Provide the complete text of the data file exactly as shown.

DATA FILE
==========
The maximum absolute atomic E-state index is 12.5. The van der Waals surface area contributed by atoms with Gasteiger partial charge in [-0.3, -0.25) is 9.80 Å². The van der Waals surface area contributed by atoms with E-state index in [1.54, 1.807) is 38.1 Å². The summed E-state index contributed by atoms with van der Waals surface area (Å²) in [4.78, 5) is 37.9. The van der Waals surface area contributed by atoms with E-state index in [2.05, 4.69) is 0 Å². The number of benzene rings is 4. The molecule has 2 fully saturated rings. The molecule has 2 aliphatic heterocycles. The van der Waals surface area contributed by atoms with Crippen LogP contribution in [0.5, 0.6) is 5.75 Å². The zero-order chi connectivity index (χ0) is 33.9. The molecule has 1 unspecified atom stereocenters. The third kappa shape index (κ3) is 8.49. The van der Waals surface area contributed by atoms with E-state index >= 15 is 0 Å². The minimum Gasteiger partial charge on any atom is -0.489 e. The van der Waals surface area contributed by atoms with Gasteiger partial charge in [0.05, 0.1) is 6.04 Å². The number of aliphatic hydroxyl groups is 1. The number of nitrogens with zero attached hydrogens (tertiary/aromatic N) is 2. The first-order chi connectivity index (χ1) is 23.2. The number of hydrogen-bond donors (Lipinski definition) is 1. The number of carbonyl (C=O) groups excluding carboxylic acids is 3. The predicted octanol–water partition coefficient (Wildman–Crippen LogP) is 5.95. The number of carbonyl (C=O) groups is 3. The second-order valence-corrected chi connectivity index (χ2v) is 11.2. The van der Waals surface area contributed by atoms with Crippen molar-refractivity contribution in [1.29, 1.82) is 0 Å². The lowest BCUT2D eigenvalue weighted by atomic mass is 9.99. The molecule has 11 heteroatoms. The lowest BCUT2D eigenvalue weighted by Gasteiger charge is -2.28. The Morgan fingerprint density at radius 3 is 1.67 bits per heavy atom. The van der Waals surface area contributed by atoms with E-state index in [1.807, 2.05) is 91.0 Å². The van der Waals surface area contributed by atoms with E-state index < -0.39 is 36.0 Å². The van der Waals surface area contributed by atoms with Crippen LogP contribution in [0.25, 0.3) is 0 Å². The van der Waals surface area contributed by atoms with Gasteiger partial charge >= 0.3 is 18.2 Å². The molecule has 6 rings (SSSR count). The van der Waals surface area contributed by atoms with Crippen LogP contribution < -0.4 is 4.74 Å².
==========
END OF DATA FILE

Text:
The maximum absolute atomic E-state index is 12.5. The van der Waals surface area contributed by atoms with Gasteiger partial charge in [-0.3, -0.25) is 9.80 Å². The van der Waals surface area contributed by atoms with E-state index in [1.54, 1.807) is 38.1 Å². The summed E-state index contributed by atoms with van der Waals surface area (Å²) in [4.78, 5) is 37.9. The van der Waals surface area contributed by atoms with E-state index in [2.05, 4.69) is 0 Å². The number of benzene rings is 4. The molecule has 2 fully saturated rings. The molecule has 2 aliphatic heterocycles. The van der Waals surface area contributed by atoms with Crippen LogP contribution in [0.5, 0.6) is 5.75 Å². The zero-order chi connectivity index (χ0) is 33.9. The molecule has 1 unspecified atom stereocenters. The third kappa shape index (κ3) is 8.49. The van der Waals surface area contributed by atoms with E-state index >= 15 is 0 Å². The minimum Gasteiger partial charge on any atom is -0.489 e. The van der Waals surface area contributed by atoms with Gasteiger partial charge in [0.05, 0.1) is 6.04 Å². The number of aliphatic hydroxyl groups is 1. The number of nitrogens with zero attached hydrogens (tertiary/aromatic N) is 2. The first-order chi connectivity index (χ1) is 23.2. The number of hydrogen-bond donors (Lipinski definition) is 1. The number of carbonyl (C=O) groups excluding carboxylic acids is 3. The predicted octanol–water partition coefficient (Wildman–Crippen LogP) is 5.95. The number of carbonyl (C=O) groups is 3. The second-order valence-corrected chi connectivity index (χ2v) is 11.2. The van der Waals surface area contributed by atoms with Crippen molar-refractivity contribution in [1.29, 1.82) is 0 Å². The lowest BCUT2D eigenvalue weighted by atomic mass is 9.99. The molecule has 11 heteroatoms. The lowest BCUT2D eigenvalue weighted by Gasteiger charge is -2.28. The Morgan fingerprint density at radius 3 is 1.67 bits per heavy atom. The van der Waals surface area contributed by atoms with E-state index in [1.807, 2.05) is 91.0 Å². The van der Waals surface area contributed by atoms with E-state index < -0.39 is 36.0 Å². The van der Waals surface area contributed by atoms with Crippen LogP contribution in [0.25, 0.3) is 0 Å². The van der Waals surface area contributed by atoms with Gasteiger partial charge >= 0.3 is 18.2 Å². The molecule has 6 rings (SSSR count). The van der Waals surface area contributed by atoms with Crippen LogP contribution < -0.4 is 4.74 Å².